HISTORY was a dry old offering for many of us kids growing up in regional Australia as baby boomers. The mechanical accounts were about as interesting as the manuals that arrived in the household appliance flood as the consumer age dawned. Well, to be honest, the manuals were better reading. They related to our lives more than the lists of dates and names with a few colourless bridging clauses.
SOME youngsters who were mentally tough enough to 'stick it out' with the historical books were lucky, towards the end of their school life, to get some great down-to-earth historical references through the ilk of the poet of the bush, Banjo Paterson, and another classy colonial, Henry Lawson. But many had closed the books and gone fishing, or kicked a football around on a paddock down the road. The smell of cow manure on leather is a lasting memory; even 'book worms' had to rest their eyes sometimes and stamp their stops on the slipperiness.
THIS reminiscence follows my browse through Tuesday's Bayside Bulletin and its enjoyable Our History page, with content from Redland City Council Local History and Heritage Library. Ah, the old Capalaba Drive-in, a far cry from the DVDs and digital downloads of today. Twenty-odd pages further into the edition another historical project featured in the Public Notices, with Alexandra Hills Australian Football Club calling for team photos from the past. The contact was a name that has been in the Redland public eye for decades. Murray Elliott first won election to then shire council in 1997, coincidentally the final year of that bituminous paradise of film.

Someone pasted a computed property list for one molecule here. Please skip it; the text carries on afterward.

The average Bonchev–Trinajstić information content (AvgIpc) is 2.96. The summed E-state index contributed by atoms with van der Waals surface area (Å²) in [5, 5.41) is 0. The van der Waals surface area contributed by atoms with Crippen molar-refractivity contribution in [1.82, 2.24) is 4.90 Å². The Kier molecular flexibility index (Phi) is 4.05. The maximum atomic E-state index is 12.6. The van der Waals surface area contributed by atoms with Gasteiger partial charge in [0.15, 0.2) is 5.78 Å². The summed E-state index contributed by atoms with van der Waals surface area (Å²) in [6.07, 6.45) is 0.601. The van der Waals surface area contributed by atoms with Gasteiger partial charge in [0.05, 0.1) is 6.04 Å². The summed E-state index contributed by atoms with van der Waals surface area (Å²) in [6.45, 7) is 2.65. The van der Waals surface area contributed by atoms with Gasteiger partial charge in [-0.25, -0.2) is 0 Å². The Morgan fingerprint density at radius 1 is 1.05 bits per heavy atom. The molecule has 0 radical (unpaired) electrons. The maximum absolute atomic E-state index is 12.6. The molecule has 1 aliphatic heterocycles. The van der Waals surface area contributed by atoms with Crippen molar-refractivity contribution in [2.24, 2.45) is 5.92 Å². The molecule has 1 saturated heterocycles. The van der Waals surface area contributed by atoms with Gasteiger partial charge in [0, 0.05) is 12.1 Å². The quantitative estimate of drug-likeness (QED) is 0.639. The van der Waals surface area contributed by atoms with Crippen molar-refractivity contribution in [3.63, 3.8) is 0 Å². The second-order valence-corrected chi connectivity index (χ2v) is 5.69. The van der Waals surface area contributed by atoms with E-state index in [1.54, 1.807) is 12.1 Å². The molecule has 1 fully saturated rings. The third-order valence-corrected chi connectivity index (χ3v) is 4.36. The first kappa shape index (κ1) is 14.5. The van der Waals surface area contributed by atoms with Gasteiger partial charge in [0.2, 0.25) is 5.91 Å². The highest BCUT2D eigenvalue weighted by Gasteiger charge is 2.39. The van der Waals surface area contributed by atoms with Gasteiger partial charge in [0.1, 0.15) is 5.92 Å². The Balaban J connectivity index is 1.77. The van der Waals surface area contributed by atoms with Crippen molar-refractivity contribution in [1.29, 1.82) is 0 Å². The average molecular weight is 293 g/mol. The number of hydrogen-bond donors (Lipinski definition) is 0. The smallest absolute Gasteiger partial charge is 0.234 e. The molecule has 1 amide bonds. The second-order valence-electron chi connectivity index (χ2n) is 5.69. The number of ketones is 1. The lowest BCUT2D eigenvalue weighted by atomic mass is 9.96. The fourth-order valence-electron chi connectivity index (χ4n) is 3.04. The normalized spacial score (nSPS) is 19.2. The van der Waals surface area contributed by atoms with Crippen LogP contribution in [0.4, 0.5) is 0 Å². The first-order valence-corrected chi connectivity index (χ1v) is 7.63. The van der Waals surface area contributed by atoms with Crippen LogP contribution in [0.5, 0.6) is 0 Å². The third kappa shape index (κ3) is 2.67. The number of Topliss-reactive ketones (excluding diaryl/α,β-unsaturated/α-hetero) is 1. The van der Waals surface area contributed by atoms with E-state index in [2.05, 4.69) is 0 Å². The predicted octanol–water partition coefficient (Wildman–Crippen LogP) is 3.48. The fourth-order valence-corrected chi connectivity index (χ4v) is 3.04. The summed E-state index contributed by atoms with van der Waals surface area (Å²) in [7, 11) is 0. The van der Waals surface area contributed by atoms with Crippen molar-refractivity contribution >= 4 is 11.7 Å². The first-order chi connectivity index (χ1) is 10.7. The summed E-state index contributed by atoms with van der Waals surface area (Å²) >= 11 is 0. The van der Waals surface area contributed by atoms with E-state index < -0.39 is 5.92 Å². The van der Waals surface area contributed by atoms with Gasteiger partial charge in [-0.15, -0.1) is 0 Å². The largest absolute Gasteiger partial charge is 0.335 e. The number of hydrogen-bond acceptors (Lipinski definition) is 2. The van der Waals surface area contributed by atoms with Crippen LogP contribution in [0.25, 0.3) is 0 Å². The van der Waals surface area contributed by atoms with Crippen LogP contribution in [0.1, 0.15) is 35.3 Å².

MURRAY has a great love of history and admits his Aussie rules career didn't get out of the paddock. But he says that early in his career as a councillor he recognised the community value of the football club in Windemere Road and became involved. For the past 12 months Murray has been the club's secretary-treasurer. He has moved to fill a big gap in the Bombers' memorabilia, between the club foundation in 1980 and the past few years. The pictures will feature in the clubhouse, for which the administration, led by president Paul Redfern, has big plans. Murray revealed he is working on an application for a gaming licence to provide revenue to support the 350-strong contingent of players.
"WE get good crowds here for the home games – up to a couple of hundred spectators – and there were about 800 at a round robin we held," he says. Murray says the Bombers coaches – seniors and under 18s Graham Henwood and reserves Troy Beresford – have worked hard with their squads before the season opens tomorrow with home games against Aspley. The oval will be busy again on Sunday with the juniors' pre-season grading.
This column has appeared in The Redland Times.
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